Biden uses federal gun safety law to expand background checks

Gun Rights

Through the federal gun safety law enacted in 2022, President Joe Biden is expanding background checks for firearm sales by clarifying who needs to register as a federally licensed dealer.

The U.S. Department of Justice finalized a rule Thursday that will include more background checks for online purchases as well as sales through gun shows and flea markets. The rule clarifies that if a person is “engaged in the business” of selling guns “predominantly to earn a profit,” they must get a federal license and conduct background checks. But the new policy makes some exceptions for private transfers.

The rule implements more of the Bipartisan Safer Communities Act by expanding and clarifying those definitions. Authored by U.S. Sen. Chris Murphy, D-Conn., in 2022, it became the first major gun reform bill to pass Congress in nearly three decades.

With additional gun reforms stalling in Congress for the past two years, Biden and his administration have turned to executive actions and federal rule-making as a way to set more policies.

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During a meeting at the White House earlier this year, Greg Jackson, deputy director of the White House gun violence prevention office, told local leaders from Connecticut and Rhode Island that his team is working with 16 other government agencies to identify possible executive actions.

A recent executive order from September 2023 accelerated the implementation of the Bipartisan Safer Communities Act, and in January, the U.S. Department of Education rolled out an initiative to promote the safe storage of guns through school principals.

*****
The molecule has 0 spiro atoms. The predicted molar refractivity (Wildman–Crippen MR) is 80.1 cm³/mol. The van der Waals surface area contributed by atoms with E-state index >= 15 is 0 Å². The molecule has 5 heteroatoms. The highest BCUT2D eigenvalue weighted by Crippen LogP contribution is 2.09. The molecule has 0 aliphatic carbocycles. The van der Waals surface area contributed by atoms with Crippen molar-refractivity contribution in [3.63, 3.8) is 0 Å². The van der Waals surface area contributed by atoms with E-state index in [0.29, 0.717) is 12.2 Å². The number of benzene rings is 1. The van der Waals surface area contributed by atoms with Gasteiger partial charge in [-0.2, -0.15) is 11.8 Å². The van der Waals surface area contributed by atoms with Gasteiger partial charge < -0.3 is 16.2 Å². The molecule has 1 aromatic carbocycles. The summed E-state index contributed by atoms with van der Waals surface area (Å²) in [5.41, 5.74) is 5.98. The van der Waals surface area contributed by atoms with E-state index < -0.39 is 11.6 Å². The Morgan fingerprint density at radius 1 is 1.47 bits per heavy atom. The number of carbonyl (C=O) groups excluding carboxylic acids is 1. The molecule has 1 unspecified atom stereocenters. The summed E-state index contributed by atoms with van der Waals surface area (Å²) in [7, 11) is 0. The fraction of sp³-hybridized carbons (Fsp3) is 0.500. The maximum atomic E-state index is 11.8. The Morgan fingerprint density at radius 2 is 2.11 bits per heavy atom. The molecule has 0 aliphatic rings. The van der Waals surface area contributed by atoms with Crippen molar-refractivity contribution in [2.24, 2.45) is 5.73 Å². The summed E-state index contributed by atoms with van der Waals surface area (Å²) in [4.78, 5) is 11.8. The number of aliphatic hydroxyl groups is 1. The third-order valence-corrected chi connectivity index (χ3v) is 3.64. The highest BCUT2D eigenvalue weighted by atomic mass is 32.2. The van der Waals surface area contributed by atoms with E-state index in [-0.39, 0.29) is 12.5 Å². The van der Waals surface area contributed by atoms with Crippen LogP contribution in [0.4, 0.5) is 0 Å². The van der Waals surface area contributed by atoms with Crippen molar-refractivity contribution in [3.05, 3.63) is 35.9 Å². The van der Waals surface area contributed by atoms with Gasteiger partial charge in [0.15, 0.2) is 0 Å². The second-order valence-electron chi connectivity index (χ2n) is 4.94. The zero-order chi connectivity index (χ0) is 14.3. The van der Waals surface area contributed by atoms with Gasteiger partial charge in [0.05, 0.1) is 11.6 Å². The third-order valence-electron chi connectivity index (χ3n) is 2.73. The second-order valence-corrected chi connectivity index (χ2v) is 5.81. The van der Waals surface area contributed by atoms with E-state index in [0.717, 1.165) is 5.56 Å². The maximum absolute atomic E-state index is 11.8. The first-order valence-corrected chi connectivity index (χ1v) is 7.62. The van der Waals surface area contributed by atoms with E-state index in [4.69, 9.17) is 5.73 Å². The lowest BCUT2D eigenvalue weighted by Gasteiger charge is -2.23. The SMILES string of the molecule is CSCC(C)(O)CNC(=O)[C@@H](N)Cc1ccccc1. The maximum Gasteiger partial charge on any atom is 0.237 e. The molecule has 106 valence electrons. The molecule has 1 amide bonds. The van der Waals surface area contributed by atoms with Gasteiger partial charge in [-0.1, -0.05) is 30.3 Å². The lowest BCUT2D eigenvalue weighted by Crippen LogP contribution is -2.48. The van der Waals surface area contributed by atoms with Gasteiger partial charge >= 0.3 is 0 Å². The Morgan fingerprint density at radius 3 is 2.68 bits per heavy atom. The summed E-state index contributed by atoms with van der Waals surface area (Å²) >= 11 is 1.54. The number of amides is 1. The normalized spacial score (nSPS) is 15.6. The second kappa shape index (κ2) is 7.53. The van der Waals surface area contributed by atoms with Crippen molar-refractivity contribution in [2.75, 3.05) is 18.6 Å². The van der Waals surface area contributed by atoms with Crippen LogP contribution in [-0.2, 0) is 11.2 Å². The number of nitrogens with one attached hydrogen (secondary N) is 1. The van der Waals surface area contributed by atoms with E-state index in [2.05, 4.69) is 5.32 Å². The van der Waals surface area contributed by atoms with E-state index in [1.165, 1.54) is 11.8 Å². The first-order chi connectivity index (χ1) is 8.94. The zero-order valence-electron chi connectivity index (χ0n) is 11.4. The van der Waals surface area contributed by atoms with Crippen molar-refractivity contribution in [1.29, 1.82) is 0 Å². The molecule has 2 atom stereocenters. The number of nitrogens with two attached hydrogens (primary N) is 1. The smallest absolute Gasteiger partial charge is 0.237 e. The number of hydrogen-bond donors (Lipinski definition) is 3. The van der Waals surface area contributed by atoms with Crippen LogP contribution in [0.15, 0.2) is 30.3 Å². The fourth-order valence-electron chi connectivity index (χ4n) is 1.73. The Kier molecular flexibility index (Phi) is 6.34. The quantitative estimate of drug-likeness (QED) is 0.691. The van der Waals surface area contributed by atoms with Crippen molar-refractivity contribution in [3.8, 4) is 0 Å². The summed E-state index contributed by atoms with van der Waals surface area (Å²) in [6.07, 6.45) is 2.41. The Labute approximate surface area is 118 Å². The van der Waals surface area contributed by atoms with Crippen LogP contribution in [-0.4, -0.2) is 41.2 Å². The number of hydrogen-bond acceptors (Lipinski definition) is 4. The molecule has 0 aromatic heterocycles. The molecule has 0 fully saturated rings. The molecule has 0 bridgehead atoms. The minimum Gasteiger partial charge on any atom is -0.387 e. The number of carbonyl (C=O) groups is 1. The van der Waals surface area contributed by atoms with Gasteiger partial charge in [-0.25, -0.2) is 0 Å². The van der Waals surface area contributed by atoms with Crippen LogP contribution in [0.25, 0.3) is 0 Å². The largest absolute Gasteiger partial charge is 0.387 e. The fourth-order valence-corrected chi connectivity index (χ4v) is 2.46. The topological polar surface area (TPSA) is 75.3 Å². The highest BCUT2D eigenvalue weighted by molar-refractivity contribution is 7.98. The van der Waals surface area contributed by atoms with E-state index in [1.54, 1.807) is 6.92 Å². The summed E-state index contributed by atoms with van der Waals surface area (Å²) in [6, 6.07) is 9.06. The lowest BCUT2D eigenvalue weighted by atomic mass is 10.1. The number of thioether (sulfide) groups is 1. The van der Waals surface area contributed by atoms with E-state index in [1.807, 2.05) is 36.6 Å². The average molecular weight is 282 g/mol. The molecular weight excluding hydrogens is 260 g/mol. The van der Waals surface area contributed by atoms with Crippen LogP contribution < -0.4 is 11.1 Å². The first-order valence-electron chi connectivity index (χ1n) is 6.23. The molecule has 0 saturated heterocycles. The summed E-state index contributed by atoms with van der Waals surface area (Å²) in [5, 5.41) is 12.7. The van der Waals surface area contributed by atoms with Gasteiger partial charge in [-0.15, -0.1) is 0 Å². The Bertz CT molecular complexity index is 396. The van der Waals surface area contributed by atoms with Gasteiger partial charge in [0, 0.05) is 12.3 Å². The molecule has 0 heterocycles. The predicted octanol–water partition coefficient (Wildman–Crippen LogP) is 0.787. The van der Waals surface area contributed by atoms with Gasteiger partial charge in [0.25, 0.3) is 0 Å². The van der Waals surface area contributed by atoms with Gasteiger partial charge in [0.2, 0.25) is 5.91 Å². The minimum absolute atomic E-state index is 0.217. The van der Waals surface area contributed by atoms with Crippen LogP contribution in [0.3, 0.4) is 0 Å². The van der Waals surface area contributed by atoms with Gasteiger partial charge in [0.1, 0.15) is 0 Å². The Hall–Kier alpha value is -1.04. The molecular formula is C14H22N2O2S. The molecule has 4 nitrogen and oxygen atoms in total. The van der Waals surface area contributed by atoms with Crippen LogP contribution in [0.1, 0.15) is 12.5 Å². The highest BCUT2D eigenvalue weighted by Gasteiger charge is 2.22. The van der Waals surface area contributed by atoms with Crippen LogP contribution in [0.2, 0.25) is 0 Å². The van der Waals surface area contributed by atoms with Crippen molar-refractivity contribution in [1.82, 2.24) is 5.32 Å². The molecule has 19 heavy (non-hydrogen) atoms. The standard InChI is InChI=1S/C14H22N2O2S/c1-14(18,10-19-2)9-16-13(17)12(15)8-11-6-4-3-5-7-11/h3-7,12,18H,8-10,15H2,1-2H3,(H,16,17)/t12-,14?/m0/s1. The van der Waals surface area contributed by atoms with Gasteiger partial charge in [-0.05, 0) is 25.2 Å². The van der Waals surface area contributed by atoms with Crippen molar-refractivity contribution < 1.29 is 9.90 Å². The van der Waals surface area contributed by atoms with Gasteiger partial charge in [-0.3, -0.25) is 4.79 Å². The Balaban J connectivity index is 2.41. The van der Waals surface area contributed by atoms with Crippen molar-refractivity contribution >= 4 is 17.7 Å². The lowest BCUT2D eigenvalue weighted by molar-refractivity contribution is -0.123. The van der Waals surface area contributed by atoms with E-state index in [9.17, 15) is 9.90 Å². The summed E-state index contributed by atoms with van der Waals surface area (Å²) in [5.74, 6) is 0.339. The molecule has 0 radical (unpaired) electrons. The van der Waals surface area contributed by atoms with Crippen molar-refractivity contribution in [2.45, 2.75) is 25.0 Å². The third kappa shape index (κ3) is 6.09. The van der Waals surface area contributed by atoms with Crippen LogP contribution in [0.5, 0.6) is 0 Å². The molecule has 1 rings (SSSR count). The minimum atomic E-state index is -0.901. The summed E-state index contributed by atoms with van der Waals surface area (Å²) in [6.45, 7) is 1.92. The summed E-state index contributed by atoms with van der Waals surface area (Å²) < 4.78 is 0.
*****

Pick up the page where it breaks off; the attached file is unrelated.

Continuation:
Administration officials noted that some mass shootings like at Columbine High School in 1999 happened with firearms purchased through unlicensed dealers and what has been referred to as the “gun show loophole.” They estimate more than 20,000 people will now need to register for a federal license through this rule.

“Universal criminal and mental health background checks on firearm sales is an issue that has near-unanimous support of Americans, however for too many decades Congress has neglected the will of the people and refused to enact this commonsense requirement,” Gov. Ned Lamont said.

“When it comes to firearms and efforts to prevent gun violence, a patchwork of different laws in different states does not work,” he said. “As called for in the Bipartisan Safer Communities Act of 2022 as authored by Sen. Chris Murphy, this rule is a coherent national policy that closes a gap in our federal background check system and is supported by the overwhelming majority of Americans.”

The policy was first proposed last year and garnered nearly 400,000 comments during the public comment period over the course of three months. The finalized rule will go into effect in 30 days, though it could face challenges in court.